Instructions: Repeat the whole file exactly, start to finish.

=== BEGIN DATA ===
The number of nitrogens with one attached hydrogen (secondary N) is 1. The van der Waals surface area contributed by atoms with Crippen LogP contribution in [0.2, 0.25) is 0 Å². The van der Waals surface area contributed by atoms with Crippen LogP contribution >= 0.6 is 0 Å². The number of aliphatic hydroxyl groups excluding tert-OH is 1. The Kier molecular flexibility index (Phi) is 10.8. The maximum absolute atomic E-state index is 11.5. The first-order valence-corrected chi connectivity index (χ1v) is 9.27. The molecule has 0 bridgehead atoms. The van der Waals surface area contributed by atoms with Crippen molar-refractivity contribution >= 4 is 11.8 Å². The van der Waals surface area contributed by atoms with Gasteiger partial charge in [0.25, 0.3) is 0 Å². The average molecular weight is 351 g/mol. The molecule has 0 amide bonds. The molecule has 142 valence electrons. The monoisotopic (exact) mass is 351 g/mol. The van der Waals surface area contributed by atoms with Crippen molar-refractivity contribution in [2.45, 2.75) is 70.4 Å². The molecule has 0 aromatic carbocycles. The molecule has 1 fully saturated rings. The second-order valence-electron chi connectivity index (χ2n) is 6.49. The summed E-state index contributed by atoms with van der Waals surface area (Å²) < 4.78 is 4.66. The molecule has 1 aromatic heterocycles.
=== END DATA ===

The number of nitrogens with one attached hydrogen (secondary N) is 1. The van der Waals surface area contributed by atoms with Crippen LogP contribution in [0.2, 0.25) is 0 Å². The van der Waals surface area contributed by atoms with Crippen LogP contribution >= 0.6 is 0 Å². The number of aliphatic hydroxyl groups excluding tert-OH is 1. The Kier molecular flexibility index (Phi) is 10.8. The maximum absolute atomic E-state index is 11.5. The first-order valence-corrected chi connectivity index (χ1v) is 9.27. The molecule has 0 bridgehead atoms. The van der Waals surface area contributed by atoms with Crippen molar-refractivity contribution >= 4 is 11.8 Å². The van der Waals surface area contributed by atoms with Gasteiger partial charge in [0.25, 0.3) is 0 Å². The average molecular weight is 351 g/mol. The molecule has 0 amide bonds. The molecule has 142 valence electrons. The monoisotopic (exact) mass is 351 g/mol. The van der Waals surface area contributed by atoms with Crippen molar-refractivity contribution in [2.45, 2.75) is 70.4 Å². The molecule has 0 aromatic carbocycles. The molecule has 1 fully saturated rings. The second-order valence-electron chi connectivity index (χ2n) is 6.49. The summed E-state index contributed by atoms with van der Waals surface area (Å²) < 4.78 is 4.66. The molecule has 1 aromatic heterocycles.